Tag: social media marketing

Clickbait Culture

Clickbait Culture

In a few short years, digital content standards have shifted dramatically. I recall back in the early 2000s, things were just starting to turn. At that time, there was still the expectation that most articles be fairly well-sourced, and thoroughly edited. But that swiftly changed. […]

FOMO And The Modern Screenager

FOMO And The Modern Screenager

In 2019, it’s expected that Millennials will outnumber Baby Boomers, which means they are quickly becoming the most powerful consumer group around (Pew Research). Millennials also represent one of the most challenging consumer groups to understand, not least of which is their suseptability to FOMO: […]

The Gaming Appeal

The Gaming Appeal

Recently, we started incorporating trivia questions into our client’s social media strategy, and the posts are performing consistently well, boosting our engagement metrics. As wife to a self-proclaimed ‘gamer’, it got me thinking about why gaming is so appealing?

The popularity of gaming is nothing new, but the IoT (Internet of Things) takes playtime to a whole new level. Gaming is all around us. Online gaming, video games and virtual reality consoles are providing us with more access and a better user experience than ever before.

Below we explore what drives the desire to play and how marketing can leverage the psychology of gaming to drive engagement.

Motivated to Play

Any behavior or activity we perform requires a certain level of motivation. From a psychological perspective, there are 3 components to human motivation, and gaming satisfies them ALL:

  1. Desire to achieve – the drive inside us to advance and accomplish objectives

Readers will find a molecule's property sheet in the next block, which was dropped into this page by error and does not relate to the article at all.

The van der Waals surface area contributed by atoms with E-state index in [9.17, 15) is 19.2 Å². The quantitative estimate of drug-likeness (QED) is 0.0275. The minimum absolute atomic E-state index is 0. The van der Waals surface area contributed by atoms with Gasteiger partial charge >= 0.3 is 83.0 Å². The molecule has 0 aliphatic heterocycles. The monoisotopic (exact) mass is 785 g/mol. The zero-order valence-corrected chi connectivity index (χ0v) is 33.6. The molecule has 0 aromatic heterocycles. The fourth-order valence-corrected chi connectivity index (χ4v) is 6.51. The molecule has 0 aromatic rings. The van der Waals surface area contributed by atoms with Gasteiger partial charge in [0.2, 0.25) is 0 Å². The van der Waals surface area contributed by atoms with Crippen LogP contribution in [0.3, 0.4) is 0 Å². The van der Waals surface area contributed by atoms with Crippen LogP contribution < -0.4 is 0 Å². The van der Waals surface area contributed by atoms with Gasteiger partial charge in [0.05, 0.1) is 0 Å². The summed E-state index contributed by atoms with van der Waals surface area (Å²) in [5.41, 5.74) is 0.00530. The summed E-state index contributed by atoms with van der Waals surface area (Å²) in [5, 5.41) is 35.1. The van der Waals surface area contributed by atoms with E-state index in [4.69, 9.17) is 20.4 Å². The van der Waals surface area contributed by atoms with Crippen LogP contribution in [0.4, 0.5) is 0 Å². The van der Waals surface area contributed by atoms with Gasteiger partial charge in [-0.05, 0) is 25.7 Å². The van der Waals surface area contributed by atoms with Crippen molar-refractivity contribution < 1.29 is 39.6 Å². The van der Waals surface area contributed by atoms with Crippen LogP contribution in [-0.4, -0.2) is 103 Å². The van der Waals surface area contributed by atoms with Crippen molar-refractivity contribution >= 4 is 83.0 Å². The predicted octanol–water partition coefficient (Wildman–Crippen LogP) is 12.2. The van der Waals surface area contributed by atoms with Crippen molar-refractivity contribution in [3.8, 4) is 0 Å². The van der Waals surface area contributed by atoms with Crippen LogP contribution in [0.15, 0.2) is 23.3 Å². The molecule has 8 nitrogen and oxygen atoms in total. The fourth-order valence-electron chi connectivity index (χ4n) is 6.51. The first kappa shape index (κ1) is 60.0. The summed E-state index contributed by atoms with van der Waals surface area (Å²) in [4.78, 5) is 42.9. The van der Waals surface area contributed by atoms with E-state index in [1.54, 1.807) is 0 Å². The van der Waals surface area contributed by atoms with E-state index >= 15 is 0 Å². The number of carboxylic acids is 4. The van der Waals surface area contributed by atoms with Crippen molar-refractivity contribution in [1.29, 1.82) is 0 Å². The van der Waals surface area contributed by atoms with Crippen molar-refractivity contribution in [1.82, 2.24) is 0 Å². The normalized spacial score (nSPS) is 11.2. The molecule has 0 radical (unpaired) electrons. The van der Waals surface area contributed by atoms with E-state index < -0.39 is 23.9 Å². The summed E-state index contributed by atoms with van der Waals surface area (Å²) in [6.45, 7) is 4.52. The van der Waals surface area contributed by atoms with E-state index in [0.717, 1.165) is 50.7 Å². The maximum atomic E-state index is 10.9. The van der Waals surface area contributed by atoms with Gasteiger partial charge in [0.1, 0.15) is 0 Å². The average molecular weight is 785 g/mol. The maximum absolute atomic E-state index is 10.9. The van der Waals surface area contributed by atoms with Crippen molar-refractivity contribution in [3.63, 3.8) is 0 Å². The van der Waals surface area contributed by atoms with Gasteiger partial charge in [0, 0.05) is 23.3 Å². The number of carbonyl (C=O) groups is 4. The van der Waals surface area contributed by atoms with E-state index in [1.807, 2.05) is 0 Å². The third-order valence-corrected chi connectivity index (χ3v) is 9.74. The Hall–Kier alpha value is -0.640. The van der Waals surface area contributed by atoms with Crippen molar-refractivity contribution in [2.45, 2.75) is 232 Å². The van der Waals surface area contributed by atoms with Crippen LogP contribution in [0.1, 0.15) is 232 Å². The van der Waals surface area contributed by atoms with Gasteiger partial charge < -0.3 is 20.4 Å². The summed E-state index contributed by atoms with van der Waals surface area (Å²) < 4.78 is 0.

2. Social connections – the need to connect with others and relate
  3. Need for autonomy – the ability to create and customize your environment

Source: Gamer Psychology

It’s clear to see why so many of us are motivated to play games. Gaming can/does meet all of the 3 motivational factors within our human psyche.

From a marketing perspective, we must understand these motivational components, in order to see why gaming is so attractive and how to leverage it to better engage our audience.

Our Drive to Achieve

Let’s face it. We all like to win. It starts from an early age in childhood. The desire to be first in line at school, or to win the board game.

People like to feel knowledgeable and skilled. We find comfort knowing we have the necessary abilities to accomplish a given task.

We risk feeling inferior when we can’t overcome a particular challenge. This can lead to anxiety, anger and even fear. However, on the flip side, if a game or toy is too easy, this lack of challenge will inherently reduce human interest.


In gaming, contests or trivia, use finesse to find the right mix of difficulty and approachability, based on your target audience. A game that’s too difficult could create a negative brand experience. Too easy and it won’t spark the ‘achievement’ motivation factor.

We are naturally inclined to feel competitive, and gaming ignites that by always presenting a new challenge, a new opportunity to succeed.

We Are Social Beings

Study after study continues to prove that as humans, we are naturally social beings and happiness is directly connected to our social relationships. That’s not to say we don’t enjoy our alone time to varying degrees, but generally speaking happiness is driven by our feeling of connectedness with those around us.

Connection comes in many different forms. Introverts may feel social for short times, and then retreat back into a solitary state to reenergize. Extroverts often become energized by being around others, or experiencing a connection.